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Equestrian events center forced to close, sued by County officials for dangerous code violations

The Mt. Hood Center has also been the center of growing controversy across social media over its management of rodeo and other events and the safety of patrons.

A photo of the Mt. Hood Event Center operated by Kaluga, LLC, owned by California businessman Dean Najdawi. (Photo Credit – Google Maps)

Clackamas, Ore. – A popular and controversial equestrian and event center in Oregon has been ordered to close and sued by Clackamas County, according to a press release. The company is also facing allegations in the lawsuit that it permitted mistreatment of an animal.

The Mt. Hood Center in Boring, Oregon, located east of Portland, was issued a dangerous building closure notice by Clackamas County code enforcement officials. The County also served the company with a public and chronic nuisance lawsuit earlier today, according to the county’s statement.

“The Mt. Hood Center will not be able to legally host any future scheduled events, including weddings, birthdays, the High Noon in Boring event on April 20 and the Derby Party on May 4. People who put down deposit money or purchased event tickets at the Mt. Hood Center should contact the facility regarding refunds,” the County said.

The facility owner, Kaluga, LLC, is alleged to have “repeatedly rebuffed” help from Clackamas County officials who offered assistance to get the facility to comply with county and state codes.

According to Clackamas County officials, the 18-acre facility has continued to be the subject of recurring code violations since 2017, including dangerous facility capacity violations and illegal construction.

County officials recently posted numerous videos on social media showing a March 16th, 2024, event in which security staff were overwhelmed by crowds of thousands despite the facility’s maximum occupancy of 300.

According to the County’s lawsuit, a stabbing also occurred during the event. It also alleged that the company permitted the “mistreatment of an animal” at the center in late March.

The Mt. Hood Center was also the subject of controversy over the treatment of a bull during a Latin rodeo event after a video was posted online by one of the attendees who provided a copy of Equestrian Media Group. Although this publication did not report on it at that time, the story was widely reported by other local media outlets.

County officials filed a lawsuit April 16th against the owners of the Mt. Hood Center in Clackamas County Circuit Court.

Officials with the company ignored multiple attempts to seek comment from Equestrian Media Group in January.

An incident report from the Clackamas County Sheriff’s Office also detailed numerous people who were highly intoxicated at the event. Alcoholic beverage containers were found throughout the venue, despite the County saying alcohol was legally limited to the bar area. Bartenders were also reportedly seen handing beers to people over a side fence at the venue.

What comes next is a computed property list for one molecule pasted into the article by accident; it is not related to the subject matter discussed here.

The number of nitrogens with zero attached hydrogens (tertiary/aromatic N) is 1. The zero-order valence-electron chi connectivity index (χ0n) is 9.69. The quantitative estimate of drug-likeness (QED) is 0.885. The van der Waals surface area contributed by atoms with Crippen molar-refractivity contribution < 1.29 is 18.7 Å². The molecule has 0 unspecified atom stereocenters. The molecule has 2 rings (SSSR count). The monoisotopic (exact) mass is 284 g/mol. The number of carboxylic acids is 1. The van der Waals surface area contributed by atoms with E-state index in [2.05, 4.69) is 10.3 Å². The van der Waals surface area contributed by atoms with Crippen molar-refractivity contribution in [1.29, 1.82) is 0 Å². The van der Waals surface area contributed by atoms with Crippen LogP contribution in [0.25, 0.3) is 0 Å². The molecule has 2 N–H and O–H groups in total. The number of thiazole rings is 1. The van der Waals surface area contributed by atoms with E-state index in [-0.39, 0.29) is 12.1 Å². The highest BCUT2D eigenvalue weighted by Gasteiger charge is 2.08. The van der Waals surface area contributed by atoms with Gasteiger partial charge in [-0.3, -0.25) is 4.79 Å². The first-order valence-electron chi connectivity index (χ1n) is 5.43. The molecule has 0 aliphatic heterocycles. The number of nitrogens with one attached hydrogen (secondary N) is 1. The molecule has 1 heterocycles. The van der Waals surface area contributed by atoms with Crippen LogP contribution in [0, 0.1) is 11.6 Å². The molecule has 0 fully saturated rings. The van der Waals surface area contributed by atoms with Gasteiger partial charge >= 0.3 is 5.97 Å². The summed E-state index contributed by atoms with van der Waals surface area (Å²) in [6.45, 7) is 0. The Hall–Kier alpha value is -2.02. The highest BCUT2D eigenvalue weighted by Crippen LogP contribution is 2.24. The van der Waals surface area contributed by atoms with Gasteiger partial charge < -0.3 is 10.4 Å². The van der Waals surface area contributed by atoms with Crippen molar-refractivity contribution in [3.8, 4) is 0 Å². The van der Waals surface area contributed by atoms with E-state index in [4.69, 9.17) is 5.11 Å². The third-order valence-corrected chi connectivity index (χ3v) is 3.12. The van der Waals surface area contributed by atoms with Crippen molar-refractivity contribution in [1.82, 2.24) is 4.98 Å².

“The Clackamas Fire’s Fire Marshal responded to the event, finding blocked exits and the event clearly exceeding the venue’s capacity,” said the County’s statement.

Officials also pointed to the Ghost Ship fire that took place in 2016 in Oakland, California, as their reason for the necessity of compliance with building codes.

That event resulted in the deaths of 36 people.

“That’s a constant reminder that if we do not follow through with enforcing these codes, which are birthed from historical events, lives can and will be lost,” said Clackamas Fire Public Information Officer Izak Hamilton.

“It’s only a matter of time before the negligence shown by this property manager will result in a potentially horrific event,” said Hamilton.

He went on to detail the fire agency’s response to the large event in March.

“When we arrived, I think the estimate for attendees was around 7,500,” Hamilton said. The event center has a maximum capacity of 300.

A copy of the lawsuit filed against the company and be viewed by clicking here.

“During this time, the Residents have caused a public nuisance by intentionally,
negligently, or recklessly participating in or allowing certain activities to occur on the
Property, which substantially and unreasonably interfere with the public’s right to health,
safety, and well-being,”
the legal complaint said in part.

According to the Oregon Secretary of State, the business was dissolved last August because it failed to file its annual report with the Corporations Division.

Equestrian Media Group also discovered that the assumed business name, “Mt. Hood Center,” was actually registered by Kaluga, LLC’s owner, Dean Najdawi, and another company called Magdala, LLC, not Kaluga itself.

Najdawi purchased the Mt. Hood Center property in July of 2018.

Najdawi, a California businessman, was also highlighted in a 2016 article by Patch, which reported he owed over $850,000 in Sales & Use taxes to the State of California.

Magdala, LLC, is a Florida-incorporated business. Court records show that Magdala, under the DBA of Mt. Hood Center, filed a civil lawsuit against multiple defendants in September 2022 related to a drunk-driving incident where a local man allegedly crashed into the company’s billboard.

The company has not responded to our attempts seeking comment.


This is a developing story, and you can count on us to keep you updated. We will update this story if we promptly receive a statement from Najdawi or Kaluga, LLC.

Note: This story was updated shortly after publication to include findings regarding business registrations.

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